Quillifer is a (picaresque?) fantasy novel from last year by Walter Jon Williams, first in what looks to be a series about a roguish young man on the lookout for the main chance. If it's half as fun as his criminally underrated SF caper novels about Drake Majistral, it will be totally awesome. (Williams has been writing really good books, in a bewildering array of styles and modes, for about thirty years, and has never gotten the attention he deserves.)

Giant Days: Extra Credit, Vol. 1 collects stories by John Allison and his collaborators from various ancillary Giant Days appearances that I don't think will appear in the big Not on the Test Edition hardcovers. If they do, I will be very annoyed at publisher Boom! for not making it more clear -- the point is to make it easy for readers to find the new stuff and buy it, not make them figure out what is collected where and what isn't.

Think Good Thoughts About a Pussycat is a 1975 collection of George Booth cartoons, in a large-format Dodd, Mead hardcover. I like Booth, I like seeing author photos of him looking young and very '70s, and I like getting books from forgotten publishing houses like Dodd, Mead.

Sex Criminals, Vol. 5 is the most recent collection of the comics series by Matt Fraction and Chip Zdarsky, and I seem to remember hearing vague reports that the series may be ending soon. I like stories with endings, so I hope that's planned rather than sales-driven.

Multiple Warheads, Vol. 2: Ghostown continues Brandon Graham's loose-limbed and funky SF comic -- see my review of the first volume for more details. I will see if this volume contains unexpected hardcore sex, like the first one did. (I'm not sure if I want to see more of that in comics -- on the one hand, I like sex and want comics to be allowed to show as much of life as any other medium. On the other hand, I'm often reading comics on a train in between other people, which can be an issue.) 

Henchgirl by Kristen Gudsnuk is a book I've see positive chatter on but otherwise know very little about. The main character is a young woman working for a supervillain for low wages and no benefits, and both the art and the idea sound like fun. And I like trying out new creators, and especially supporting women coming into such a boyish medium as comics.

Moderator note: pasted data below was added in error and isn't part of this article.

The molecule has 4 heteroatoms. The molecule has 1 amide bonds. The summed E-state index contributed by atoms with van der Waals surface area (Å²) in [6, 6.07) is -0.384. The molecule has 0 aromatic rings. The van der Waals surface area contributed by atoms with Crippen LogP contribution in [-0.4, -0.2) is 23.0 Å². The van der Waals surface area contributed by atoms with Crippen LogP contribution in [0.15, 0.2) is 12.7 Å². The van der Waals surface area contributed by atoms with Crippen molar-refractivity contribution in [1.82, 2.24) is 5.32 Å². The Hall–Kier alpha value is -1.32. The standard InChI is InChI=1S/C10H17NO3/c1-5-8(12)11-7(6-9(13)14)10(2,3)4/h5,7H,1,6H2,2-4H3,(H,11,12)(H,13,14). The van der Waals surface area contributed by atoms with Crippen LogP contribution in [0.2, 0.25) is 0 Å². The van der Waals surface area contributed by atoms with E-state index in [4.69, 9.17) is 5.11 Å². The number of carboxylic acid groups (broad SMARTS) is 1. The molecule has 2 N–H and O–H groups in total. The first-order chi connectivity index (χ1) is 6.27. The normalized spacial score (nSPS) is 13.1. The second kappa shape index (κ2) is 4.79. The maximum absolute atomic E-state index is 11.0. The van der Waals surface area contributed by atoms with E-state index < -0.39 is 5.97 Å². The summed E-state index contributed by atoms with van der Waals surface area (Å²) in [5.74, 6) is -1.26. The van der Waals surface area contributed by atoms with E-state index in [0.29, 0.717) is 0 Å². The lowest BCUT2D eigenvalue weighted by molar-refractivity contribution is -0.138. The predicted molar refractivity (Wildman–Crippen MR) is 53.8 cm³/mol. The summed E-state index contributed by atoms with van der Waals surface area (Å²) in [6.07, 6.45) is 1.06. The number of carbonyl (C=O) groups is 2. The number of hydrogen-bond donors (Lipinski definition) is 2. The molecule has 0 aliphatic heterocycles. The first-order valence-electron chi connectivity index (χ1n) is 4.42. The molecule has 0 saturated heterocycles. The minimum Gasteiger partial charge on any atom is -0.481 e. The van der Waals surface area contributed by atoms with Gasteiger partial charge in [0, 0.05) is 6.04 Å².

Descender, Vol. 5 continues the killer-robots (and some not-so-killer robots) SF epic by Jeff Lemire and Dustin Nguyen. This is another series that I've heard vague things that make it sound like it will come to a real ending before too long, and that's something I want to encourage. (I mean, it's good, and I want to keep reading it, but I also want stories to actually end -- which doesn't happen often enough in comics.)

Sebastian O/The Mystery Play collects two oddball Grant Morrison comics projects -- the first drawn by Steve Yeowell, the second painted by Jon J. Muth. I think I read both of them when they originally came out, but that was twenty-five years ago, and who can remember those kind of details?

Come Again is the new big graphic novel from Nate Powell, who most people probably know as the artist of the bestselling March series but I will always think of as the creator of the amazing Swallow Me Whole. (One of the great comics stories of our time, period.) Like Swallow and Any Empire, Come Again is a big book about life in the South about a generation ago, and looks equally ominous.

And last is a mid-90s book by Ted Rall, before he became a complete nihilist: Real Americans Admit: "The Worst Thing I've Ever Done!" It's a collection of (new to the book, I think) strips about people who did bad things and told Rall about them.